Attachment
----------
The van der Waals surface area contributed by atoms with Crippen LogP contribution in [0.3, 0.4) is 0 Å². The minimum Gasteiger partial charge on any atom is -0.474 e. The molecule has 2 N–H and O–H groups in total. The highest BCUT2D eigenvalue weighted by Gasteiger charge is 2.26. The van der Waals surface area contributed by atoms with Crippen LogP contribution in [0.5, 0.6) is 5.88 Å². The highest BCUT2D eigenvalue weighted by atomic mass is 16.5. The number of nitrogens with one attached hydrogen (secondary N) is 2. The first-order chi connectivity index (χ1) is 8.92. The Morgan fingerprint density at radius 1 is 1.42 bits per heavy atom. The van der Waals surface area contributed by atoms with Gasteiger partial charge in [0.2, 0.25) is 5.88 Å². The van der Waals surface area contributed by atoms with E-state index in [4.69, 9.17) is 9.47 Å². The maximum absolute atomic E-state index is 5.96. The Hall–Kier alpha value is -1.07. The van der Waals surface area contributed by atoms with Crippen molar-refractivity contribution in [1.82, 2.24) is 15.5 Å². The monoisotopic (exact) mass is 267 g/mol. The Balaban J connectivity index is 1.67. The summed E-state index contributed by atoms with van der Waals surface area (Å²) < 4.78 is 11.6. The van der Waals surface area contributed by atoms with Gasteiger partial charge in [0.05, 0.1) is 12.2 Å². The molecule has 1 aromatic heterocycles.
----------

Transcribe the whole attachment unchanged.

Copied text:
The van der Waals surface area contributed by atoms with Crippen LogP contribution in [0.3, 0.4) is 0 Å². The minimum Gasteiger partial charge on any atom is -0.474 e. The molecule has 2 N–H and O–H groups in total. The highest BCUT2D eigenvalue weighted by Gasteiger charge is 2.26. The van der Waals surface area contributed by atoms with Crippen LogP contribution in [0.5, 0.6) is 5.88 Å². The highest BCUT2D eigenvalue weighted by atomic mass is 16.5. The number of nitrogens with one attached hydrogen (secondary N) is 2. The first-order chi connectivity index (χ1) is 8.92. The Morgan fingerprint density at radius 1 is 1.42 bits per heavy atom. The van der Waals surface area contributed by atoms with Gasteiger partial charge in [0.2, 0.25) is 5.88 Å². The van der Waals surface area contributed by atoms with E-state index in [4.69, 9.17) is 9.47 Å². The maximum absolute atomic E-state index is 5.96. The Hall–Kier alpha value is -1.07. The van der Waals surface area contributed by atoms with Crippen molar-refractivity contribution in [1.82, 2.24) is 15.5 Å². The monoisotopic (exact) mass is 267 g/mol. The Balaban J connectivity index is 1.67. The summed E-state index contributed by atoms with van der Waals surface area (Å²) < 4.78 is 11.6. The van der Waals surface area contributed by atoms with Gasteiger partial charge in [0.05, 0.1) is 12.2 Å². The molecule has 1 aromatic heterocycles.